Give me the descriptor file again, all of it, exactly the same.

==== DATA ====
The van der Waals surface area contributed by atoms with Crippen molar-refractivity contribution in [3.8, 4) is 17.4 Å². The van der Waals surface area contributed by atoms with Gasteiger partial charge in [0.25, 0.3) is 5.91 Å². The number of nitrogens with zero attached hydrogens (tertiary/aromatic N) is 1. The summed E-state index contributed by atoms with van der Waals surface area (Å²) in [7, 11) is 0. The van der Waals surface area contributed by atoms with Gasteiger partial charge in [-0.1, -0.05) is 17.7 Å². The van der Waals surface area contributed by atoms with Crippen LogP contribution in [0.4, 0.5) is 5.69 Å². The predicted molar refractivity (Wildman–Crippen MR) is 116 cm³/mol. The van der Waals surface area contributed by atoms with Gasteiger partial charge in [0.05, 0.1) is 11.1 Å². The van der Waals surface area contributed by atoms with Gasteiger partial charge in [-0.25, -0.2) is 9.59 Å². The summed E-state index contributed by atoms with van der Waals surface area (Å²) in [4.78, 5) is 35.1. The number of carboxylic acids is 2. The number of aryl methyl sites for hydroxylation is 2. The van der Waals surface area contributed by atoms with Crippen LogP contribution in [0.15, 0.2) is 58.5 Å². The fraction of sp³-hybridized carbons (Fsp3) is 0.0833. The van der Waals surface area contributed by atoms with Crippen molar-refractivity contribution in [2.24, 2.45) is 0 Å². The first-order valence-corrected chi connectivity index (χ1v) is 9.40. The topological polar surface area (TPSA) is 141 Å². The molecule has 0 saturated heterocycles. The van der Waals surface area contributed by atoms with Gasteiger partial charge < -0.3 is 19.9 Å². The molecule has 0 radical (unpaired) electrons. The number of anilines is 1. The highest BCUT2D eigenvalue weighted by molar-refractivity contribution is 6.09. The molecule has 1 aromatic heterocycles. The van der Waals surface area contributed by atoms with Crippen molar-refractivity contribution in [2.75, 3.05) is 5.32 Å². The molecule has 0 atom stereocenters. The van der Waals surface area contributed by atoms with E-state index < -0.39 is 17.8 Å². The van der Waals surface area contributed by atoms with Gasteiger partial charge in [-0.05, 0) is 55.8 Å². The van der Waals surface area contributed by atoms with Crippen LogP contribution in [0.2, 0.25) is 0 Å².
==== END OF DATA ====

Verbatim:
The van der Waals surface area contributed by atoms with Crippen molar-refractivity contribution in [3.8, 4) is 17.4 Å². The van der Waals surface area contributed by atoms with Gasteiger partial charge in [0.25, 0.3) is 5.91 Å². The number of nitrogens with zero attached hydrogens (tertiary/aromatic N) is 1. The summed E-state index contributed by atoms with van der Waals surface area (Å²) in [7, 11) is 0. The van der Waals surface area contributed by atoms with Gasteiger partial charge in [-0.1, -0.05) is 17.7 Å². The van der Waals surface area contributed by atoms with Crippen LogP contribution in [0.4, 0.5) is 5.69 Å². The predicted molar refractivity (Wildman–Crippen MR) is 116 cm³/mol. The van der Waals surface area contributed by atoms with Gasteiger partial charge in [0.05, 0.1) is 11.1 Å². The van der Waals surface area contributed by atoms with Gasteiger partial charge in [-0.25, -0.2) is 9.59 Å². The summed E-state index contributed by atoms with van der Waals surface area (Å²) in [4.78, 5) is 35.1. The number of carboxylic acids is 2. The number of aryl methyl sites for hydroxylation is 2. The van der Waals surface area contributed by atoms with Crippen LogP contribution in [0.15, 0.2) is 58.5 Å². The fraction of sp³-hybridized carbons (Fsp3) is 0.0833. The van der Waals surface area contributed by atoms with Crippen molar-refractivity contribution in [2.24, 2.45) is 0 Å². The first-order valence-corrected chi connectivity index (χ1v) is 9.40. The topological polar surface area (TPSA) is 141 Å². The molecule has 0 saturated heterocycles. The van der Waals surface area contributed by atoms with Gasteiger partial charge < -0.3 is 19.9 Å². The molecule has 0 radical (unpaired) electrons. The number of anilines is 1. The highest BCUT2D eigenvalue weighted by molar-refractivity contribution is 6.09. The molecule has 1 aromatic heterocycles. The van der Waals surface area contributed by atoms with Crippen molar-refractivity contribution in [2.75, 3.05) is 5.32 Å². The molecule has 0 atom stereocenters. The van der Waals surface area contributed by atoms with E-state index < -0.39 is 17.8 Å². The van der Waals surface area contributed by atoms with Gasteiger partial charge in [-0.05, 0) is 55.8 Å². The van der Waals surface area contributed by atoms with Crippen LogP contribution in [0.2, 0.25) is 0 Å².